A new University Accountability and Sustainability Act introduced today, April 22, will require increased accountability and cost control at Nova Scotia’s 10 universities.
The legislation requires greater accountability for universities through more standard financial reporting. Universities will also have to set outcomes and measure progress.
The legislation will allow universities to restructure themselves if they are in serious financial trouble, giving them greater cost control.
“Government is working hard to get the province’s financial house in order, and we expect the institutions we fund to do the same,” said Labour and Advanced Education Minister Kelly Regan. “Accountability shouldn’t be left to chance; it should be law.”
Universities must provide financial reports and updated financial forecasts every year.
The act also sets out a revitalization planning process for universities to restructure financial and academic affairs. This is intended as a tool of last resort.
“Universities across the country are working to rein in costs and balance budgets,” said Ms. Regan. “Over the last five years, some Nova Scotia universities were struggling financially and came to government for help. That can’t continue. This legislation will help catch problems before they become emergencies and gives universities a process to get back on solid footing if they need it.”
Once the university’s governing body decides to restructure, the minister would appoint outside advisors and a facilitator who would consult students, staff, faculty, unions and other stakeholders.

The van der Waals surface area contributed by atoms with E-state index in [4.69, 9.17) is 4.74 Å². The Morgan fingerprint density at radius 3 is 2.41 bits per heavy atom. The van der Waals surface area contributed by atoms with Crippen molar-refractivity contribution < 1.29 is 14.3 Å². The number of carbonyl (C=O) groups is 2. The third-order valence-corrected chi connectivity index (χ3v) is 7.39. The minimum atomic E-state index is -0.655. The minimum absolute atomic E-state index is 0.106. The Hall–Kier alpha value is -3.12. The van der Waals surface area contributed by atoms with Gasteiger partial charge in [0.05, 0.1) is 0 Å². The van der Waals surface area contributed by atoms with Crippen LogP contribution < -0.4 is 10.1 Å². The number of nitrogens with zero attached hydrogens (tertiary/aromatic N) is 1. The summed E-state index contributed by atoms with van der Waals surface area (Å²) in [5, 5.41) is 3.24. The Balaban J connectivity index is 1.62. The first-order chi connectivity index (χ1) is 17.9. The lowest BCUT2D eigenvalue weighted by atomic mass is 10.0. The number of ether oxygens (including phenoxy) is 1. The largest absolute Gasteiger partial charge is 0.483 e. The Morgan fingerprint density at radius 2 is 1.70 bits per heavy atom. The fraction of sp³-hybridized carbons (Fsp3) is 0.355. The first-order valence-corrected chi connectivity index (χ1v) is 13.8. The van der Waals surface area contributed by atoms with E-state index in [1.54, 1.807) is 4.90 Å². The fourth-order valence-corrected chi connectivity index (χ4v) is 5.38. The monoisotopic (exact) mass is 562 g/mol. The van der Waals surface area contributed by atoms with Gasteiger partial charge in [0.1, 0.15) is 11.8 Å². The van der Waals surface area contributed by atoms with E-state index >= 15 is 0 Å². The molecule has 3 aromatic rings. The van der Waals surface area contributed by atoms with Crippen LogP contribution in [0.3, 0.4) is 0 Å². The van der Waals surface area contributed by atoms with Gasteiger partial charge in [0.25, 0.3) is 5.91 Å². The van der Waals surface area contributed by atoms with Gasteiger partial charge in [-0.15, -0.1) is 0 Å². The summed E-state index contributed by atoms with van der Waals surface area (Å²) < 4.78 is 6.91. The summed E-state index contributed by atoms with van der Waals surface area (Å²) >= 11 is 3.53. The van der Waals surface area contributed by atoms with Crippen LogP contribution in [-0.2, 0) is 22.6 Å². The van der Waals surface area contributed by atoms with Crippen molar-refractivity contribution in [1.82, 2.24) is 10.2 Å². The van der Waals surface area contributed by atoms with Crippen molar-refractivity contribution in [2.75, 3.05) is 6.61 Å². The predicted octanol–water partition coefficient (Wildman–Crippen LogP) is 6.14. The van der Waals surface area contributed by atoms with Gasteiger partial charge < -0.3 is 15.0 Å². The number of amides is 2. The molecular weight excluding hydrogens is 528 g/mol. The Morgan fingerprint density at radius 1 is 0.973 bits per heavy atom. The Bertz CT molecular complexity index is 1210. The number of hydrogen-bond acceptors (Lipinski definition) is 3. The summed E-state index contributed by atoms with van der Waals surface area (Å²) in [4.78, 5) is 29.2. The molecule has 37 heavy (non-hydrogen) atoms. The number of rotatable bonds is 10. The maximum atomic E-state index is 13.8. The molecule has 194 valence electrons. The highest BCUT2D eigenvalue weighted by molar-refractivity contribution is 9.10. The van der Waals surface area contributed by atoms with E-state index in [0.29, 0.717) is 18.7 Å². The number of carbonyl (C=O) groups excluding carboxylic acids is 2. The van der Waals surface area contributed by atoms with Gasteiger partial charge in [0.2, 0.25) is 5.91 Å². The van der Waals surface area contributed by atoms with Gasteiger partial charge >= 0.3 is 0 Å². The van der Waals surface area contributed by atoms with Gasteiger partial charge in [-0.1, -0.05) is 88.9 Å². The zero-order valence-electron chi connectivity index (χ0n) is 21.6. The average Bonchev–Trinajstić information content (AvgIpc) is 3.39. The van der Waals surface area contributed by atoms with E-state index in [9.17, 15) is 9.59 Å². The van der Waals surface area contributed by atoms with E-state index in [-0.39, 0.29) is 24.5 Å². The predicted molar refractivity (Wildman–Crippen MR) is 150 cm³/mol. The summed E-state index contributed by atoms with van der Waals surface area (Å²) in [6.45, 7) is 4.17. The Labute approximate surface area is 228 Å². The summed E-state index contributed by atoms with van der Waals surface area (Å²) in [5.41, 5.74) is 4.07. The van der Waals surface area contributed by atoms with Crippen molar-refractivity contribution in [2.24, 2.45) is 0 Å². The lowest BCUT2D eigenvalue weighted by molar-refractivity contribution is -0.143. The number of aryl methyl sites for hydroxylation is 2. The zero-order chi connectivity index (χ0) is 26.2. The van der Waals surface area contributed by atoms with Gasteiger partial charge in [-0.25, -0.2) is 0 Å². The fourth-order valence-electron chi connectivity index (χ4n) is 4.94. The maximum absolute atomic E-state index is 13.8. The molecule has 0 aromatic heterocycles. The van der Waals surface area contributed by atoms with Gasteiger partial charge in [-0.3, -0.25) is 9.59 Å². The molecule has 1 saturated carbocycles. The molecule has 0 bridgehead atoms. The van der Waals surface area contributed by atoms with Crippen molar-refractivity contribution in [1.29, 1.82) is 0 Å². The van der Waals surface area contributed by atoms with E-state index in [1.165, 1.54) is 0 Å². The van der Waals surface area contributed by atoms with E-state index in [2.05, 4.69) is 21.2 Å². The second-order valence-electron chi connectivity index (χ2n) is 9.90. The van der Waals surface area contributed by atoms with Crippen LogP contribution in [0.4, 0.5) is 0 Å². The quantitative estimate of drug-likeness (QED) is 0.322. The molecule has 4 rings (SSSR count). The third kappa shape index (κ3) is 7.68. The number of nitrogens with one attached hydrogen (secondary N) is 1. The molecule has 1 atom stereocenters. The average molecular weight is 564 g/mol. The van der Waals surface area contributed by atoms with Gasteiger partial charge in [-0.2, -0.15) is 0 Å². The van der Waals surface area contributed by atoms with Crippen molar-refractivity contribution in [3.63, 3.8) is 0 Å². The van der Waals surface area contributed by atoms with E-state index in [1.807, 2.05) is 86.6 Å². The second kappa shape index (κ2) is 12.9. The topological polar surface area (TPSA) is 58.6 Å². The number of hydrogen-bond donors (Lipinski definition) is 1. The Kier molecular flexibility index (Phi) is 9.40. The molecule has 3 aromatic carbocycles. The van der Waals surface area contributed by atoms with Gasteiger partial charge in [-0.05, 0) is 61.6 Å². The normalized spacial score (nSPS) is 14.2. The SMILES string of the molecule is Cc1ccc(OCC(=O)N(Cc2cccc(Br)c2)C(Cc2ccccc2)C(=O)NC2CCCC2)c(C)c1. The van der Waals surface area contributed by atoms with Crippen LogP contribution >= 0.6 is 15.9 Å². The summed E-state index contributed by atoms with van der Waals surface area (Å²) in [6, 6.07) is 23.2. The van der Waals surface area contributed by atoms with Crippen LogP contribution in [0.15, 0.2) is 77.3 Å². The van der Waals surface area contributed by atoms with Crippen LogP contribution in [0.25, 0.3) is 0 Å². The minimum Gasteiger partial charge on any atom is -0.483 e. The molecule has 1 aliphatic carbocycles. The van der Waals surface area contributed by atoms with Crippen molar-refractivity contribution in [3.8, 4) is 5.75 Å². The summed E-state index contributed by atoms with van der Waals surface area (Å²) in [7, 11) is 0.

Revitalization plans will consider a wide range of issues that can either cut costs or raise revenue. Those issues could include research and learning goals, collaboration with other universities and partners, staffing, and the impact of the plan on all students.
A university in the midst of collective bargaining could extend negotiations beyond the end of the planning process, if the institution can show it is at risk of financial collapse. This information must be independently verified by a third-party financial professional.
Once a plan is submitted, the minister can include conditions and can withhold funding if the conditions are not met.
“University presidents are supportive of the goals of this legislation,” said Ray Ivany, president of Acadia University and past chair of the Council of Nova Scotia University Presidents. “The majority of our operating budgets come from government and tuition revenue and we’re committed to being effective stewards of these funds.”
The legislation is the first of its kind in Canada.